First-Ever Space Hotel Hopes to Open by 2025

You'll soon be able to sleep among the stars, literally; no jokes about renting an Airbnb in Hollywood or anything of the like here, folks. A new startup, Orbital Assembly Corporation, announced Tuesday it hopes to launch its first space hotel at some point in 2025. In short, it is set to be the first privately-operated, habitable, free-flying station to orbit the planet.

Ahead of its larger Voyager Station — something that will eventually accommodate upwards of 400 people — Orbital Assembly announced a smaller model called the Pioneer Space Station. The Pioneer will be able to host 28 guests and pods can be customized based on certain commercial requirements.

"We've been able to develop a safe, secure, and reliable modular station that will generate revenue and profitability from both the tourist and commercial sectors sooner than our competitors who are adhering to NASA timetables," Orbital Assembly chief Rhonda Stevenson said in a press release

She added, "Multiple revenue streams from commercial, research and tourism markets will enable us to subsidize the travel market for a one to two-week stay. While launch costs continue to be a barrier, we expect tourists will be motivated to plan shorter, or more frequent, stays as space travel becomes less expensive."

Both Pioneer and Voyager are set to be just a pair of the many private projects companies are working with NASA on as more businesses look toward the stars. With Pioneer set to be ready in 2025, Voyager will open for business two years later in 2027.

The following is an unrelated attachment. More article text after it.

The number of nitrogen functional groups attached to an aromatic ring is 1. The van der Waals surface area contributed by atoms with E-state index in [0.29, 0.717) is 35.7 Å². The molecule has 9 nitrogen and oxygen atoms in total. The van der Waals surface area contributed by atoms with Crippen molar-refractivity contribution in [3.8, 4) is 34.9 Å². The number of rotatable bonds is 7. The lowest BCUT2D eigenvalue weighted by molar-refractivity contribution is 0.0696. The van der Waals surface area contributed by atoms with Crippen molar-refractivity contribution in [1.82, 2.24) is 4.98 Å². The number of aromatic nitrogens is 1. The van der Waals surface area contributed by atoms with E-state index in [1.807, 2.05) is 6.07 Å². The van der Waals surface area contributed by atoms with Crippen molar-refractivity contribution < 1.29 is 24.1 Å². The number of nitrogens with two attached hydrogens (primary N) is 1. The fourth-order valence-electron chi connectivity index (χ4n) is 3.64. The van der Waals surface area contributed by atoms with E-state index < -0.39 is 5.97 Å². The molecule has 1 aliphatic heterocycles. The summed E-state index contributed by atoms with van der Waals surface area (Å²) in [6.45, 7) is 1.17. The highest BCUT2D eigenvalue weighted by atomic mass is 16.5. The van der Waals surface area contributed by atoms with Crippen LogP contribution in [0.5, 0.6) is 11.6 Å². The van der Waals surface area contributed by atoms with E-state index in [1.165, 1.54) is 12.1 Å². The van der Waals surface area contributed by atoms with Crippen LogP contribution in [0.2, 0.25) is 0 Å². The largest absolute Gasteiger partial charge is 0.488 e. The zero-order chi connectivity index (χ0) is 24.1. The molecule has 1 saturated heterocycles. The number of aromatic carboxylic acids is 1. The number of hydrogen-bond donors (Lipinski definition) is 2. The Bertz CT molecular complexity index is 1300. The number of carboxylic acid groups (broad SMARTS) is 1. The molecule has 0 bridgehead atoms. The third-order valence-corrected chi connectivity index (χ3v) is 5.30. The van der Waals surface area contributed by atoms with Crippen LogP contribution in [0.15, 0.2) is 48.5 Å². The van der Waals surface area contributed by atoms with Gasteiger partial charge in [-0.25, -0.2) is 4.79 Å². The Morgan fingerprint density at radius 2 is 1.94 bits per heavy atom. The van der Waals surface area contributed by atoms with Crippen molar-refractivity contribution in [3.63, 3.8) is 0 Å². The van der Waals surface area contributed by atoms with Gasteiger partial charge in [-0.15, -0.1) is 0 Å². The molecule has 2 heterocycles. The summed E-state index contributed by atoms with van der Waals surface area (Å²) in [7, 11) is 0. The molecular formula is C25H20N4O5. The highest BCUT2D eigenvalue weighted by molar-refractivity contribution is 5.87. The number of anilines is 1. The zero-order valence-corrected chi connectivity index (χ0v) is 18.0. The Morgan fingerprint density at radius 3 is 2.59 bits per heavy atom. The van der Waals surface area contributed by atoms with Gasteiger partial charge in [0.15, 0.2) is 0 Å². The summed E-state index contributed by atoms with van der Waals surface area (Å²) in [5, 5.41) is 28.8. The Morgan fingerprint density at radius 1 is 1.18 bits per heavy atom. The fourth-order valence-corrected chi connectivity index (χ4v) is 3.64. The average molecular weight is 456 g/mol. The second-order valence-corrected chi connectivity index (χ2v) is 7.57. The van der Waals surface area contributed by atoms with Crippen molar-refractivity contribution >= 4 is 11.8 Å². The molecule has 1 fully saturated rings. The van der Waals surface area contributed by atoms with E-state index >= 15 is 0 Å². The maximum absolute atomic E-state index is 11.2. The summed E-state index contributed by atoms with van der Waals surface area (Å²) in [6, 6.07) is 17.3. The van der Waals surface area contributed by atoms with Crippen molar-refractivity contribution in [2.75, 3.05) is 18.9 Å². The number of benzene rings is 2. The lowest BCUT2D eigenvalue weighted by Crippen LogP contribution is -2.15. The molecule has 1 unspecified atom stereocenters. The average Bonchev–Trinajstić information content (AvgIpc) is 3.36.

Costs on reserving rooms aboard either craft are not yet available.

"For the average person, being in space will be a sci-fi dream experience," Orbital Assembly operating officer Tim Alatorre added. "Our vision is to make space a destination people will yearn to visit, with familiar elements provided by the presence of gravity." Pioneer's gravity experience will enable visitors to move around in weightless environments while eating or drinking out of a cup normally and sleeping without having to be attached to a bed. This is not possible in current space stations. 


The company recently closed a round of investing, raising just over $1.3 million dollars by selling shares for 42 cents a piece.